So play with that list. Don't just have The Nerd. Instead, have an only child whose parents are both doctors. Since it's always been the three of them at home, our guy has never really felt like a kid. He's been a little grown up from day one. And, frankly, he finds other kids his age obnoxious and juvenile. So rather than playing basketball or video games with his neighbor, he practices the piano, reads history books, and studies French so that when he travels with his parents to France each year, he can work on his accent.

Don't just have The Dumb Jock. Have a guy whose dad is hard on him. Nothing is ever good enough, though he's always gotten praise from his dad when he does good on the football field. So he works harder at football than anything. And, yeah, he doesn't study as much as he should. But as long as his dad is happy and not picking a fight... And maybe he does tend to pick on smaller guys at school, but it's what his dad does to him. It's good for those little guys. They'll be tougher because of it. Plus it makes our guy feel better to be able to dish it out some when he's always having to take if from his dad at home.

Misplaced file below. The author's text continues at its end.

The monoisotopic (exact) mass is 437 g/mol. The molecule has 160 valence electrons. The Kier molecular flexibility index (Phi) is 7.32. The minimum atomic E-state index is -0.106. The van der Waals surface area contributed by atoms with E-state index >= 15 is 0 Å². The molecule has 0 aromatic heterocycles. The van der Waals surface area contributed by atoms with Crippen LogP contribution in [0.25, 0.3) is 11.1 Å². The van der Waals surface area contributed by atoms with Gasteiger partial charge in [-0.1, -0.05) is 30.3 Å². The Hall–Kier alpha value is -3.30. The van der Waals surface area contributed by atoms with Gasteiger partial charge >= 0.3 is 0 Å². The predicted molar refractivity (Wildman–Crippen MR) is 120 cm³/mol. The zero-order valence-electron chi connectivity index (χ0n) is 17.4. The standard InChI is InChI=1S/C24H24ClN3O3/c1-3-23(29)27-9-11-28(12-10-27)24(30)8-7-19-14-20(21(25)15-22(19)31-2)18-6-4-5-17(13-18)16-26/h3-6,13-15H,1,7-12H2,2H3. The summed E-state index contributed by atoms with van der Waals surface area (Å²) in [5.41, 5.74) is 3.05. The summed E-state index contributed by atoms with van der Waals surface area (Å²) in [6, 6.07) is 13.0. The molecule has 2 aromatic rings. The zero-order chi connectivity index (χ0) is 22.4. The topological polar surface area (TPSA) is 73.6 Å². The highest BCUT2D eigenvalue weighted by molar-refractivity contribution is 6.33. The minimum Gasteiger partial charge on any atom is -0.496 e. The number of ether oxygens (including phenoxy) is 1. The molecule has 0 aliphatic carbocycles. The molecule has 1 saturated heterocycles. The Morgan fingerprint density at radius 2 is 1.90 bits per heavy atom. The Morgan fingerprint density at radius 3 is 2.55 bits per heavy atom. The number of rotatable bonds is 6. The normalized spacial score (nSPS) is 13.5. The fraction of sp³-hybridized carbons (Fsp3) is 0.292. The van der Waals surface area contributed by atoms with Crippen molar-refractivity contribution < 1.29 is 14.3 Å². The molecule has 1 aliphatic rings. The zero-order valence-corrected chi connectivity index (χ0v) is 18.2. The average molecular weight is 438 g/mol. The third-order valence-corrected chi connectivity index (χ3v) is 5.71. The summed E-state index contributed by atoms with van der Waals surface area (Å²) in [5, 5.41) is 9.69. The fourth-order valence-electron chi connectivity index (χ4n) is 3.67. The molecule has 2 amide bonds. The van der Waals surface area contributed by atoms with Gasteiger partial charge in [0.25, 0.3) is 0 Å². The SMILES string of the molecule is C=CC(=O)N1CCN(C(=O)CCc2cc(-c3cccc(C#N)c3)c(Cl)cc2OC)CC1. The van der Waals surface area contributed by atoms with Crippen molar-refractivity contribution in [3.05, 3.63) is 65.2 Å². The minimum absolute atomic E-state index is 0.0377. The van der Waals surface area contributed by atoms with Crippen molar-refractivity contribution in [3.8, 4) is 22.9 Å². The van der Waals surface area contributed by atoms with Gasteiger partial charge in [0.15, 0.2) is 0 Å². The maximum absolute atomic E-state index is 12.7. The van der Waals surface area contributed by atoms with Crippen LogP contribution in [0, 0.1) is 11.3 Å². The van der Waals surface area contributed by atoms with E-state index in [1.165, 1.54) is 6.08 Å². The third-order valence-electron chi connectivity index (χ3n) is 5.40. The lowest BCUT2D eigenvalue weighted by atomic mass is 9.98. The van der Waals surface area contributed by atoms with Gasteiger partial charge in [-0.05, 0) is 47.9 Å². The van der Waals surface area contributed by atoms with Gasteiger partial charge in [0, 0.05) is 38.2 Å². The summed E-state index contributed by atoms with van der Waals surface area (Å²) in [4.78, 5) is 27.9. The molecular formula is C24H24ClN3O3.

Do you see what I mean? No matter how you and I might label people, whether we mean to or not, no one on this planet is a label. We are all so much more.

Have you ever labeled someone? How might you try and get to know that person better?

And what about your characters? Do you have some cliche stereotypes in your book? How might you build them into flesh and blood people who have depth and are unique?

32 comments:

  1. Everyone in my book is supposed to 'look' like a stereotype at first glance, because I'm trying to show that people aren't--that's one of my themes, so this was a perfect post. :) I have a blonde, popular-looking girl who plays on the opposite side of the law for the fun of it, and a Christian boy who is textbook, but ends up doing something that... is really NOT textbook. It's fun seeing how you can turn the stereotypes right upside down.